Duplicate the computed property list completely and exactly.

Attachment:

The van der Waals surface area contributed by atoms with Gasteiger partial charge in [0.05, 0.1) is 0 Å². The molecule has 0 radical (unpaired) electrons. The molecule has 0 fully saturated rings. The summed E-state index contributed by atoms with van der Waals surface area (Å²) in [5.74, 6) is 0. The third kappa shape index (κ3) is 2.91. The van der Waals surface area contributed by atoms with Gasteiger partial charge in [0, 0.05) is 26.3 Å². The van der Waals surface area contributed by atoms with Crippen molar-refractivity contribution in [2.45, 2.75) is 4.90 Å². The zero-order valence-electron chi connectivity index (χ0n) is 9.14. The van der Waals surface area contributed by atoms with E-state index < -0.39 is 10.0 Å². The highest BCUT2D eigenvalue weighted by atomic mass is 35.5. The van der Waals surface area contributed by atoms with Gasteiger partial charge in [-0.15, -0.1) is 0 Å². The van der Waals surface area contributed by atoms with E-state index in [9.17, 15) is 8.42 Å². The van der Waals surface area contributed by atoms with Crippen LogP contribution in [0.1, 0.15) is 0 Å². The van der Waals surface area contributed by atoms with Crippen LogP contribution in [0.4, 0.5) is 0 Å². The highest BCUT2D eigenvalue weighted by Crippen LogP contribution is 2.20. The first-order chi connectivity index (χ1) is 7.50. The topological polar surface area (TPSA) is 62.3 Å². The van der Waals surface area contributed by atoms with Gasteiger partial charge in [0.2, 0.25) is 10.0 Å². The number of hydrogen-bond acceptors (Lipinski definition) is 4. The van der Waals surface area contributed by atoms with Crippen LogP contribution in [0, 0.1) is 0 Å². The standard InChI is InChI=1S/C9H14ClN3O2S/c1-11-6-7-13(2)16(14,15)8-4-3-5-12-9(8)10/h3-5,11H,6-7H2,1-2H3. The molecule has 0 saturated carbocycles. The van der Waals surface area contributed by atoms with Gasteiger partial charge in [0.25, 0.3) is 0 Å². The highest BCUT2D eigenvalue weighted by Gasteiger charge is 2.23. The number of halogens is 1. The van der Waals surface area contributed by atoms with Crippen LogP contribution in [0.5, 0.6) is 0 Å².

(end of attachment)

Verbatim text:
The van der Waals surface area contributed by atoms with Gasteiger partial charge in [0.05, 0.1) is 0 Å². The molecule has 0 radical (unpaired) electrons. The molecule has 0 fully saturated rings. The summed E-state index contributed by atoms with van der Waals surface area (Å²) in [5.74, 6) is 0. The third kappa shape index (κ3) is 2.91. The van der Waals surface area contributed by atoms with Gasteiger partial charge in [0, 0.05) is 26.3 Å². The van der Waals surface area contributed by atoms with Crippen molar-refractivity contribution in [2.45, 2.75) is 4.90 Å². The zero-order valence-electron chi connectivity index (χ0n) is 9.14. The van der Waals surface area contributed by atoms with E-state index < -0.39 is 10.0 Å². The highest BCUT2D eigenvalue weighted by atomic mass is 35.5. The van der Waals surface area contributed by atoms with Gasteiger partial charge in [-0.15, -0.1) is 0 Å². The van der Waals surface area contributed by atoms with E-state index in [9.17, 15) is 8.42 Å². The van der Waals surface area contributed by atoms with Crippen LogP contribution in [0.1, 0.15) is 0 Å². The van der Waals surface area contributed by atoms with Crippen LogP contribution in [0.4, 0.5) is 0 Å². The highest BCUT2D eigenvalue weighted by Crippen LogP contribution is 2.20. The first-order chi connectivity index (χ1) is 7.50. The topological polar surface area (TPSA) is 62.3 Å². The van der Waals surface area contributed by atoms with Gasteiger partial charge in [0.2, 0.25) is 10.0 Å². The number of hydrogen-bond acceptors (Lipinski definition) is 4. The van der Waals surface area contributed by atoms with Crippen LogP contribution in [0, 0.1) is 0 Å². The standard InChI is InChI=1S/C9H14ClN3O2S/c1-11-6-7-13(2)16(14,15)8-4-3-5-12-9(8)10/h3-5,11H,6-7H2,1-2H3. The molecule has 0 saturated carbocycles. The van der Waals surface area contributed by atoms with Gasteiger partial charge in [0.25, 0.3) is 0 Å². The highest BCUT2D eigenvalue weighted by Gasteiger charge is 2.23. The number of halogens is 1. The van der Waals surface area contributed by atoms with Crippen LogP contribution in [0.5, 0.6) is 0 Å².